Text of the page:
Silver Screen: The Score Card, September 27, 2012 Edition
> Opening this week (Friday unless otherwise noted).
< Leaving Carbondale this Friday.
by Bryan Miller unless otherwise credited.
The Avengers (PG-13, ****): Six prequel films’ worth of setup climax in what is undeniably the biggest superhero movie ever made, with an ensemble played by Hollywood’s top stars. Robert Downey Jr., Chris Evans, Chris Hemsworth, and Scarlett Johansson reprise their roles from earlier blockbusters, while Jeremy Renner is introduced as marksman Hawkeye, and Mark Ruffalo steps into the role of the Hulk. Impressively, director and cowriter Joss Whedon manages to orchestrate all this chaos and make the story semi-intelligible to boot-- something about a magic gizmo that will allow aliens to come kill us all. Whedon nicely balances the interpersonal drama among the egotistical titans with big effects sequences so that the characters don’t get too lost in the massive scope of the movie. Whedon’s quippy dialogue and some fun performances, especially from Downey Jr. and Ruffalo, keep the film as light and zany as the comic books on which it’s based. In 2D only.
The Campaign (R, ***): This election comedy costarring Will Ferrell and Zach Galifianakis is benignly funny enough, but it seriously lapses when it attempts to stretch into satire. Ferrell’s vacuous, pandering congressman has always run unopposed, until a pair of billionaire industrialists (Dan Aykroyd and John Lithgow) prop up a local numbskull (Galifianakis) to run against him, beginning a brutal, spite-filled election process that turns both men into the worst versions of themselves. The two leads keep it interesting, but its blunt attempts at insightful commentary are no more effective than those of similarly forgettable campaign comedies like Head of State, Man of the Year, and Welcome to Mooseport.
End of Watch (R , ****): Writer-director David Ayer takes a docu-drama style approach to this stirring, character-driven drama about the bond between two cops working a patrol car in the toughest neighborhoods of Los Angeles. Former Marine Brian Taylor (Jake Gyllenhaal) and wryly introspective family man Mike Zavala (Michael Peña) forge a bond across their cultural barriers, and it's that relationship depicted in nicely paced scenes with excellent, naturalistic dialogue that serves as the movie's core. A running plot about the evils of a new Mexican cartel serves mostly as a distraction from an otherwise compelling and almost unbearably suspenseful cop drama that prioritizes emotion over pyrotechnics and accurately depicts the way men bond under pressure. It's superbly acted, one of the best movies about policework in many years.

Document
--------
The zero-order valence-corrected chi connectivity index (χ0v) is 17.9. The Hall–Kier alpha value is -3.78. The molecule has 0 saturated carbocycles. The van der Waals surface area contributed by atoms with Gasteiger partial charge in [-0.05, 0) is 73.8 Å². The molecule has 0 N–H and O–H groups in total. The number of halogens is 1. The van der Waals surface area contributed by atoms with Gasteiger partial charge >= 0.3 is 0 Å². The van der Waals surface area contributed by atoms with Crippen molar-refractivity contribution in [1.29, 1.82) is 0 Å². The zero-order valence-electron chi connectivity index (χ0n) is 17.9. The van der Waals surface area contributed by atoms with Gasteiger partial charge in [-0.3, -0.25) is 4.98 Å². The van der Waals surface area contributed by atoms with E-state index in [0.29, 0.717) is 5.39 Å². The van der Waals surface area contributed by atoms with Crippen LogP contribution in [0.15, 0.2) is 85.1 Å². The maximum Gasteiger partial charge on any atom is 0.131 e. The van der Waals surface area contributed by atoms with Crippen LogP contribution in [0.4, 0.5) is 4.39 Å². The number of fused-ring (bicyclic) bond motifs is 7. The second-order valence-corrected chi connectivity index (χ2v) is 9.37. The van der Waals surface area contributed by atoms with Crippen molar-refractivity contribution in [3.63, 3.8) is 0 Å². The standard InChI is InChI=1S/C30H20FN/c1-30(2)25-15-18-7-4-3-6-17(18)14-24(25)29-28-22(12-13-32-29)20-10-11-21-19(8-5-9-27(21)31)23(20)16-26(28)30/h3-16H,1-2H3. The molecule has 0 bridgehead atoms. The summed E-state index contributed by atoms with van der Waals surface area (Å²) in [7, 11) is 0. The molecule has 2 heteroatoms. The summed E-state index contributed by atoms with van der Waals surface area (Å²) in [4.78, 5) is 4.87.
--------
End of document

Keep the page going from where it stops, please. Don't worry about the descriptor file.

Hope Springs (PG-13, ***1/2): Meryl Streep and Tommy Lee Jones costar as a longtime married couple who go to a weeklong intensive therapy session to save their relationship and rekindle the spark. This thoughtful, well-made romantic drama broaches topics very rarely addressed with any seriousness in film: namely, old people doin' it. Although the film can be almost as squirm-inducing as listening to your own parents talk about sex, it's insightful and resists both easy answers and melodrama. Streep and Jones are fantastic together, and Steve Carell gives a nice performance as the therapist, present but unobtrusive and a little inscrutable, like a good shrink should be.
Lawless (R , ****): Director John Hillcoat reteams with his Proposition screenwriter Nick Cave for this neo-Western about backwoods bootleggers in the days of Prohibition. The three Bondurant brothers (Tom Hardy, Jason Clarke, and Shia LeBeouf) refuse to allow their illegal liquor business to be overseen by a corrupt cop (an over-the-top Guy Pearce), launching a bloody conflict that threatens everyone in the county. It's a more conventional, plot-driven movie than The Proposition, but it's similarly potent and gritty. Hillcoat seems to be stretching to imitate the visual poetry of Terrence Malick, and he's not altogether unsuccessful, crafting some beautiful images that nicely complement Cave’s punchy, pulpy script. Alas, it's a man's movie in the style of Sam Peckinpah for better and for worse, which means Jessica Chastain and Mia Wasikowska are relegating to playing damsels.
The Master (R): (R, ****1/2): The title of Paul Thomas Anderson's latest could just as easily refer to the writer/director, who continues to marry his controlled technique to audacious concepts. This is a movie about the search for meaning that demands you search for its meaning, in which a soldier (Joaquin Phoenix) fallen into depravity in the wake of World War II, seeks guidance from a guru (Philip Seymour Hoffman) whose pseudo-scientific self-improvement methodology is not accidentally reminiscent of Scientology. But this is no thinly veiled Scientology exposé, it's an existential argument that happens to use a Scientology stand-in as its point of reference, although the details of the quasi-religion are largely unimportant. The conflict between Phoenix's outcast spiritual searcher and Hoffman's false intellectual prophet is the core of the movie, although it's far more effective on an intellectual level that it is emotionally engaging. Anderson mutes his stylistic flourishes, which may account for the movie's relative lack of singularly memorable moments.